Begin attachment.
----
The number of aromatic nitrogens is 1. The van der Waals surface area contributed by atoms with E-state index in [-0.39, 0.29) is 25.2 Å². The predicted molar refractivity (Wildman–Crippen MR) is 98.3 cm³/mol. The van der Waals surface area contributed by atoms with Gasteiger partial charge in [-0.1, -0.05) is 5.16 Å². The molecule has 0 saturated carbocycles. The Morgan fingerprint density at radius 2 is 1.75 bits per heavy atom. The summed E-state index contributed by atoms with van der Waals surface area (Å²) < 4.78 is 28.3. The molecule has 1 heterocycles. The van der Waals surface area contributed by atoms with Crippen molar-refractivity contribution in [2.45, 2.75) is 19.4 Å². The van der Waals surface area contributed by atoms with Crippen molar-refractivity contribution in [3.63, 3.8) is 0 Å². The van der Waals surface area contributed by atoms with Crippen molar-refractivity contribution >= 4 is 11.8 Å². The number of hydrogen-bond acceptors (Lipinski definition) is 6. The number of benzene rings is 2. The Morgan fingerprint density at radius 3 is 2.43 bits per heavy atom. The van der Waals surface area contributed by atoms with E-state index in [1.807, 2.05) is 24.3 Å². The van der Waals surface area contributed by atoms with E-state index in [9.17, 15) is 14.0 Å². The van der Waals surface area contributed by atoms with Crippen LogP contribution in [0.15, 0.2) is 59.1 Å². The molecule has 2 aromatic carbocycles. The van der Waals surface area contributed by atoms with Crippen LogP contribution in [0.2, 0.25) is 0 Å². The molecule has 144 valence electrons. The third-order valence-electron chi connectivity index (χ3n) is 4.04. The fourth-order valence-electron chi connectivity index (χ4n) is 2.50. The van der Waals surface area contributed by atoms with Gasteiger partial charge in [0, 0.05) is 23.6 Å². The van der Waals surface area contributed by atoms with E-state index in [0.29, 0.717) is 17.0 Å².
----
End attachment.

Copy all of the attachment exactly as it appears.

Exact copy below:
The number of aromatic nitrogens is 1. The van der Waals surface area contributed by atoms with E-state index in [-0.39, 0.29) is 25.2 Å². The predicted molar refractivity (Wildman–Crippen MR) is 98.3 cm³/mol. The van der Waals surface area contributed by atoms with Gasteiger partial charge in [-0.1, -0.05) is 5.16 Å². The molecule has 0 saturated carbocycles. The Morgan fingerprint density at radius 2 is 1.75 bits per heavy atom. The summed E-state index contributed by atoms with van der Waals surface area (Å²) < 4.78 is 28.3. The molecule has 1 heterocycles. The van der Waals surface area contributed by atoms with Crippen molar-refractivity contribution in [2.45, 2.75) is 19.4 Å². The van der Waals surface area contributed by atoms with Crippen molar-refractivity contribution in [3.63, 3.8) is 0 Å². The van der Waals surface area contributed by atoms with Crippen molar-refractivity contribution >= 4 is 11.8 Å². The number of hydrogen-bond acceptors (Lipinski definition) is 6. The number of benzene rings is 2. The Morgan fingerprint density at radius 3 is 2.43 bits per heavy atom. The van der Waals surface area contributed by atoms with E-state index in [1.807, 2.05) is 24.3 Å². The van der Waals surface area contributed by atoms with E-state index in [9.17, 15) is 14.0 Å². The van der Waals surface area contributed by atoms with Crippen LogP contribution in [0.15, 0.2) is 59.1 Å². The molecule has 2 aromatic carbocycles. The van der Waals surface area contributed by atoms with Crippen LogP contribution in [0.2, 0.25) is 0 Å². The molecule has 144 valence electrons. The third-order valence-electron chi connectivity index (χ3n) is 4.04. The fourth-order valence-electron chi connectivity index (χ4n) is 2.50. The van der Waals surface area contributed by atoms with Gasteiger partial charge in [0, 0.05) is 23.6 Å². The van der Waals surface area contributed by atoms with E-state index in [0.29, 0.717) is 17.0 Å².